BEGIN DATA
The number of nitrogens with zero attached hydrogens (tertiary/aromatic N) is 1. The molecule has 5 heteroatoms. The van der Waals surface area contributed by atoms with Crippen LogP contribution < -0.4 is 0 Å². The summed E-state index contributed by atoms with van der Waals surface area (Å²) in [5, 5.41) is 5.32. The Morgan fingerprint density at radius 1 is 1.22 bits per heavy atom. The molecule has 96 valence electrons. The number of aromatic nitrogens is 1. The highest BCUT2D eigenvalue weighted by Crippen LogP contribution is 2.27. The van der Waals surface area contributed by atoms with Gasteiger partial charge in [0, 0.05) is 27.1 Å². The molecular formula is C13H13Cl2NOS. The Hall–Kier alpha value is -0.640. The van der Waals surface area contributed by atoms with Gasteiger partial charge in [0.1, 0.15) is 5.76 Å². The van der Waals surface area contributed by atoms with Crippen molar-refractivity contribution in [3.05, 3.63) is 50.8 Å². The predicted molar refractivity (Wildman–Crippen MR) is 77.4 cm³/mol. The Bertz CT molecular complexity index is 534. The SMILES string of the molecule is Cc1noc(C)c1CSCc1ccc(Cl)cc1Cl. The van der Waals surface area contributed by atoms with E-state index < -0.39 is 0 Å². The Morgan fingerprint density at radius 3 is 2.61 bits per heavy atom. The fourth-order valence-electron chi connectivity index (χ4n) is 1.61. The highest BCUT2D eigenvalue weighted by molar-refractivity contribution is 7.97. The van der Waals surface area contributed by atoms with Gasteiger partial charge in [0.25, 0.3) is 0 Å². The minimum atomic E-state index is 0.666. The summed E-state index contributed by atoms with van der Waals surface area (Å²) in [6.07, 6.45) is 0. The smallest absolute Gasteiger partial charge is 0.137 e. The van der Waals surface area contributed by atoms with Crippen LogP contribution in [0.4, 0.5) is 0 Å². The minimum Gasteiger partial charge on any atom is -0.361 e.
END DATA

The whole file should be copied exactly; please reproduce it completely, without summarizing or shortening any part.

The number of nitrogens with zero attached hydrogens (tertiary/aromatic N) is 1. The molecule has 5 heteroatoms. The van der Waals surface area contributed by atoms with Crippen LogP contribution < -0.4 is 0 Å². The summed E-state index contributed by atoms with van der Waals surface area (Å²) in [5, 5.41) is 5.32. The Morgan fingerprint density at radius 1 is 1.22 bits per heavy atom. The molecule has 96 valence electrons. The number of aromatic nitrogens is 1. The highest BCUT2D eigenvalue weighted by Crippen LogP contribution is 2.27. The van der Waals surface area contributed by atoms with Gasteiger partial charge in [0, 0.05) is 27.1 Å². The molecular formula is C13H13Cl2NOS. The Hall–Kier alpha value is -0.640. The van der Waals surface area contributed by atoms with Gasteiger partial charge in [0.1, 0.15) is 5.76 Å². The van der Waals surface area contributed by atoms with Crippen molar-refractivity contribution in [3.05, 3.63) is 50.8 Å². The predicted molar refractivity (Wildman–Crippen MR) is 77.4 cm³/mol. The Bertz CT molecular complexity index is 534. The SMILES string of the molecule is Cc1noc(C)c1CSCc1ccc(Cl)cc1Cl. The van der Waals surface area contributed by atoms with E-state index < -0.39 is 0 Å². The Morgan fingerprint density at radius 3 is 2.61 bits per heavy atom. The fourth-order valence-electron chi connectivity index (χ4n) is 1.61. The highest BCUT2D eigenvalue weighted by molar-refractivity contribution is 7.97. The van der Waals surface area contributed by atoms with Gasteiger partial charge in [0.25, 0.3) is 0 Å². The minimum atomic E-state index is 0.666. The summed E-state index contributed by atoms with van der Waals surface area (Å²) in [6.07, 6.45) is 0. The smallest absolute Gasteiger partial charge is 0.137 e. The van der Waals surface area contributed by atoms with Crippen LogP contribution in [0.4, 0.5) is 0 Å². The minimum Gasteiger partial charge on any atom is -0.361 e.